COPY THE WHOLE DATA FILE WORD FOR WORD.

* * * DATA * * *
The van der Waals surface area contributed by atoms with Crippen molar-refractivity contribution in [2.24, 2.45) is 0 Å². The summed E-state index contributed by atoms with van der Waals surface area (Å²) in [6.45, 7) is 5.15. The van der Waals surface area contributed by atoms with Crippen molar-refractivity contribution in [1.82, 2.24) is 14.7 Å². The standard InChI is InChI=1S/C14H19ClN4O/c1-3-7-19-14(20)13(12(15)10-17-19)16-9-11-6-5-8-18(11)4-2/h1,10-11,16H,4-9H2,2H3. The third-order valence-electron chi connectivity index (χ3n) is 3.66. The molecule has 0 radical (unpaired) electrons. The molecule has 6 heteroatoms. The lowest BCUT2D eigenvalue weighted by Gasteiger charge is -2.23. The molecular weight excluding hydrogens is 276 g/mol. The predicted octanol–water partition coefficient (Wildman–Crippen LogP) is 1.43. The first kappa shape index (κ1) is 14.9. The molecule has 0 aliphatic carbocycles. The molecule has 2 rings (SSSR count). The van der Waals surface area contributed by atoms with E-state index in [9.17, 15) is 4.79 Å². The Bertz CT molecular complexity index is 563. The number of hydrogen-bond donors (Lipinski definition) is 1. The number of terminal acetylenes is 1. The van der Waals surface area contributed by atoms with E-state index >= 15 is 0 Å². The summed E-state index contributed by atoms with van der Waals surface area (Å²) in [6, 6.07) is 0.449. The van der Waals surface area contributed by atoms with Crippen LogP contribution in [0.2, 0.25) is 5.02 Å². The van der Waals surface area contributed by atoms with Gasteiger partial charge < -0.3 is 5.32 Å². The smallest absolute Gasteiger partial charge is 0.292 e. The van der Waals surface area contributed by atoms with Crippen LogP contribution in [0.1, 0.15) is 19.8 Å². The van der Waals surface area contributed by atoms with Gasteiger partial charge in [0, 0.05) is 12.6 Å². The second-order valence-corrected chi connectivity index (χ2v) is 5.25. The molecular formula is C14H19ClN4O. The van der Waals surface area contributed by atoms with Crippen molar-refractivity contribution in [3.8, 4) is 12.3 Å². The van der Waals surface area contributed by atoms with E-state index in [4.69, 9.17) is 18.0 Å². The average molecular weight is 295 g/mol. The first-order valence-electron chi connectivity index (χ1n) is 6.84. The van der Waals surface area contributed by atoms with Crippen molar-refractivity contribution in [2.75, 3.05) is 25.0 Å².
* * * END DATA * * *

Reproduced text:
The van der Waals surface area contributed by atoms with Crippen molar-refractivity contribution in [2.24, 2.45) is 0 Å². The summed E-state index contributed by atoms with van der Waals surface area (Å²) in [6.45, 7) is 5.15. The van der Waals surface area contributed by atoms with Crippen molar-refractivity contribution in [1.82, 2.24) is 14.7 Å². The standard InChI is InChI=1S/C14H19ClN4O/c1-3-7-19-14(20)13(12(15)10-17-19)16-9-11-6-5-8-18(11)4-2/h1,10-11,16H,4-9H2,2H3. The third-order valence-electron chi connectivity index (χ3n) is 3.66. The molecule has 0 radical (unpaired) electrons. The molecule has 6 heteroatoms. The lowest BCUT2D eigenvalue weighted by Gasteiger charge is -2.23. The molecular weight excluding hydrogens is 276 g/mol. The predicted octanol–water partition coefficient (Wildman–Crippen LogP) is 1.43. The first kappa shape index (κ1) is 14.9. The molecule has 0 aliphatic carbocycles. The molecule has 2 rings (SSSR count). The van der Waals surface area contributed by atoms with E-state index in [9.17, 15) is 4.79 Å². The Bertz CT molecular complexity index is 563. The number of hydrogen-bond donors (Lipinski definition) is 1. The number of terminal acetylenes is 1. The van der Waals surface area contributed by atoms with E-state index >= 15 is 0 Å². The summed E-state index contributed by atoms with van der Waals surface area (Å²) in [6, 6.07) is 0.449. The van der Waals surface area contributed by atoms with Crippen LogP contribution in [0.2, 0.25) is 5.02 Å². The van der Waals surface area contributed by atoms with Gasteiger partial charge < -0.3 is 5.32 Å². The smallest absolute Gasteiger partial charge is 0.292 e. The van der Waals surface area contributed by atoms with Crippen LogP contribution in [0.1, 0.15) is 19.8 Å². The van der Waals surface area contributed by atoms with Gasteiger partial charge in [0, 0.05) is 12.6 Å². The second-order valence-corrected chi connectivity index (χ2v) is 5.25. The molecular formula is C14H19ClN4O. The van der Waals surface area contributed by atoms with Crippen molar-refractivity contribution in [3.8, 4) is 12.3 Å². The van der Waals surface area contributed by atoms with E-state index in [4.69, 9.17) is 18.0 Å². The average molecular weight is 295 g/mol. The first-order valence-electron chi connectivity index (χ1n) is 6.84. The van der Waals surface area contributed by atoms with Crippen molar-refractivity contribution in [2.75, 3.05) is 25.0 Å².